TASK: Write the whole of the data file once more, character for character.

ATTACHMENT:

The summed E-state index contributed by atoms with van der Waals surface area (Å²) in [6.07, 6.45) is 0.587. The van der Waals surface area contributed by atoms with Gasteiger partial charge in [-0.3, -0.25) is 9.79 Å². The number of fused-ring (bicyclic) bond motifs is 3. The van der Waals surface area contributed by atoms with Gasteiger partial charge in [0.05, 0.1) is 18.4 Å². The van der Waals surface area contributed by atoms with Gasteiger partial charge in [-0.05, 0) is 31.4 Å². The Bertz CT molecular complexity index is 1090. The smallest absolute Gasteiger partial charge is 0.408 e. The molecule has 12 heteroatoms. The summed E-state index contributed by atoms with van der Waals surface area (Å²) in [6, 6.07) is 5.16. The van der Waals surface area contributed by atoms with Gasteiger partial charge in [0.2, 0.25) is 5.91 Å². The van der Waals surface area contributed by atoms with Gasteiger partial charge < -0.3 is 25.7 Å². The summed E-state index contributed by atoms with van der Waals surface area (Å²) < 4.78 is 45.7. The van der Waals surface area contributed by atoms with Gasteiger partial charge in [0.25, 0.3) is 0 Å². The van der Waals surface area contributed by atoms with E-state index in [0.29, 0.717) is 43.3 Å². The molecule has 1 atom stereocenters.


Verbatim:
The summed E-state index contributed by atoms with van der Waals surface area (Å²) in [6.07, 6.45) is 0.587. The van der Waals surface area contributed by atoms with Gasteiger partial charge in [-0.3, -0.25) is 9.79 Å². The number of fused-ring (bicyclic) bond motifs is 3. The van der Waals surface area contributed by atoms with Gasteiger partial charge in [0.05, 0.1) is 18.4 Å². The van der Waals surface area contributed by atoms with Gasteiger partial charge in [-0.05, 0) is 31.4 Å². The Bertz CT molecular complexity index is 1090. The smallest absolute Gasteiger partial charge is 0.408 e. The molecule has 12 heteroatoms. The summed E-state index contributed by atoms with van der Waals surface area (Å²) in [6, 6.07) is 5.16. The van der Waals surface area contributed by atoms with Gasteiger partial charge in [0.2, 0.25) is 5.91 Å². The van der Waals surface area contributed by atoms with Gasteiger partial charge < -0.3 is 25.7 Å². The summed E-state index contributed by atoms with van der Waals surface area (Å²) < 4.78 is 45.7. The van der Waals surface area contributed by atoms with Gasteiger partial charge in [0.25, 0.3) is 0 Å². The van der Waals surface area contributed by atoms with E-state index in [0.29, 0.717) is 43.3 Å². The molecule has 1 atom stereocenters.